Unconventional gas accounts for nearly half of the increase in global gas production to 2035, with most of the increase coming from China, the United States and Australia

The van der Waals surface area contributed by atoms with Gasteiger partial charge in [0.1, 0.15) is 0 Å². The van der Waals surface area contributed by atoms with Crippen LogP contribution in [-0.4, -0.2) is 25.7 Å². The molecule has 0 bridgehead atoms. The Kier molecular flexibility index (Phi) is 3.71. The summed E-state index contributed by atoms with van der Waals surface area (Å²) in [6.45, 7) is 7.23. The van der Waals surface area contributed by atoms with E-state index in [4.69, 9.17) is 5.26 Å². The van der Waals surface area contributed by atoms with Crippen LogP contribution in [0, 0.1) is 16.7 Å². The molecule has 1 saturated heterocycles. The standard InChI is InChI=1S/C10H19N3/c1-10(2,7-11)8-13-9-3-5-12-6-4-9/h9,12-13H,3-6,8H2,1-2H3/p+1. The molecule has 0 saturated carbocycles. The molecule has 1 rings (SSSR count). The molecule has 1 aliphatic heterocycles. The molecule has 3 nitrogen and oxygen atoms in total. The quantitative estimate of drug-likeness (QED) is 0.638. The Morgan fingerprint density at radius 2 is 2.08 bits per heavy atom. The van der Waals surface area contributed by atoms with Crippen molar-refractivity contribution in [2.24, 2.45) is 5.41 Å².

Natural gas is the only fossil fuel for which global demand grows in all scenarios, showing that it fares well under different policy conditions; but the outlook varies by region. Demand growth in China, India and the Middle East is strong: active policy support and regulatory reforms push China’s consumption up from around 130 billion cubic metres (bcm) in 2011 to 545 bcm in 2035. In the United States, low prices and abundant supply see gas overtake oil around 2030 to become the largest fuel in the energy mix. Europe takes almost a decade to get back to 2010 levels of gas demand: the growth in Japan is similarly limited by higher gas prices and a policy emphasis on renewables and energy efficiency. Unconventional gas accounts for nearly half of the increase in global gas production to 2035, with most of the increase coming from China, the United States and Australia. But the unconventional gas business is still in its formative years, with uncertainty in many countries 8 about the extent and quality of the resource base. As analysed in a World Energy Outlook Special Report released in May 2012, there are also concerns about the environmental impact of producing unconventional gas that, if not properly addressed, could halt the unconventional gas revolution in its tracks. Public confidence can be underpinned by robust regulatory frameworks and exemplary industry performance. By bolstering and diversifying 10 sources of supply, tempering demand for imports (as in China) and fostering the emergence of new exporting countries (as in the United States), unconventional gas can accelerate movement towards more diversified trade flows, putting pressure on conventional gas suppliers and on traditional oil-linked pricing mechanisms for gas.